We've all accidentally hoarded something before. A jar of peanut butter or box of crackers hides out on the back shelf in the pantry, or a can of corn unknowingly rolls behind the refrigerator, and it's not until you move out of the apartment or do some deep spring cleaning that you realize — "wow this box of waffle mix is older than my car."
But when you come across that decade old box of spaghetti or jar of hot sauce, you probably always do the reasonable thing and pitch it straight into the first trash can you can find. Right? Or, maybe, if you have some morbid/scientific curiosity, you pop it open to see what's become of the stuff. But by and large, you know where it belongs. What you haven't probably done is thought, "Hey, someone might want to eat this!" and donated it to a food bank. But not everyone is like you.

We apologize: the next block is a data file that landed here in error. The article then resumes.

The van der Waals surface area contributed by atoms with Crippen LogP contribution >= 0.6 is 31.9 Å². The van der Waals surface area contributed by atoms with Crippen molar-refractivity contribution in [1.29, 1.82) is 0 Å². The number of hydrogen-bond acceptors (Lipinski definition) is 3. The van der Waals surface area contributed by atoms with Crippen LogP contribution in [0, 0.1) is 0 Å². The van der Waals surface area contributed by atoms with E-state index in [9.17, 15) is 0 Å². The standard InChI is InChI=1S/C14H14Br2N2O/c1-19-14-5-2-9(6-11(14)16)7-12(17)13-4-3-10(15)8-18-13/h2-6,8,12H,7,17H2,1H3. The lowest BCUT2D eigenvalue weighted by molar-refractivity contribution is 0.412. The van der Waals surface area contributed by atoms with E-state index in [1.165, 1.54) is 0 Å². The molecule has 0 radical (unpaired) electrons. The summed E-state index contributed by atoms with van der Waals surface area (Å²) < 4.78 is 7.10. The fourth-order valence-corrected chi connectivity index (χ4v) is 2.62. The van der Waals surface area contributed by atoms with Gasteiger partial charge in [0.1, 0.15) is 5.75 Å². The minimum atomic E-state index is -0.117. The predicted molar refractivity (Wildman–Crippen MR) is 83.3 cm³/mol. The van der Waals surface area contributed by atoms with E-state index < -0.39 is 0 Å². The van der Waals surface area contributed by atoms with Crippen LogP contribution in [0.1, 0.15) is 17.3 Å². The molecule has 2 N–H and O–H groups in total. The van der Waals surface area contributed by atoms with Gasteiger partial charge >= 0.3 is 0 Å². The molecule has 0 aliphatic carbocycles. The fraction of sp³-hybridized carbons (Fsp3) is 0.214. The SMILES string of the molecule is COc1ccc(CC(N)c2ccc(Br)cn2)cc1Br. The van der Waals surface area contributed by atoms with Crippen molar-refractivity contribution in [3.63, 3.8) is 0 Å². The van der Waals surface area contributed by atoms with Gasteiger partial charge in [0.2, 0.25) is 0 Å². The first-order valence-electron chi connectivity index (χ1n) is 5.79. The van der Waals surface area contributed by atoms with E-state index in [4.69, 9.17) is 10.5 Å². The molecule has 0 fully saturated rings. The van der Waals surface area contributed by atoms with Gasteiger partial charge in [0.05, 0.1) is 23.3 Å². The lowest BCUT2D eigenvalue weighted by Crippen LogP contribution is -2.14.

WCPO reports that a food bank in Cardiff, a city on the south coast of Wales, recently received a donation that included a box of long-since-expired canned goods, including a can of sweet corn from the 1980s.
The pièce de résistance however, came in the form of an undated can of Heinz Kidney Soup.
The only indication of its age was a "10d" marking on its top, which reflects a pricing system that the UK stopped using in 1971 —meaning this can of soup is at least 46 years old. Or 46 years young, if you prefer!
For perspective, the shelf life of most canned soup is meant to be a couple years, and although there are reports of people eating canned goods well past their expiration dates without harm, we're going to go ahead and say a half century is pushing it.
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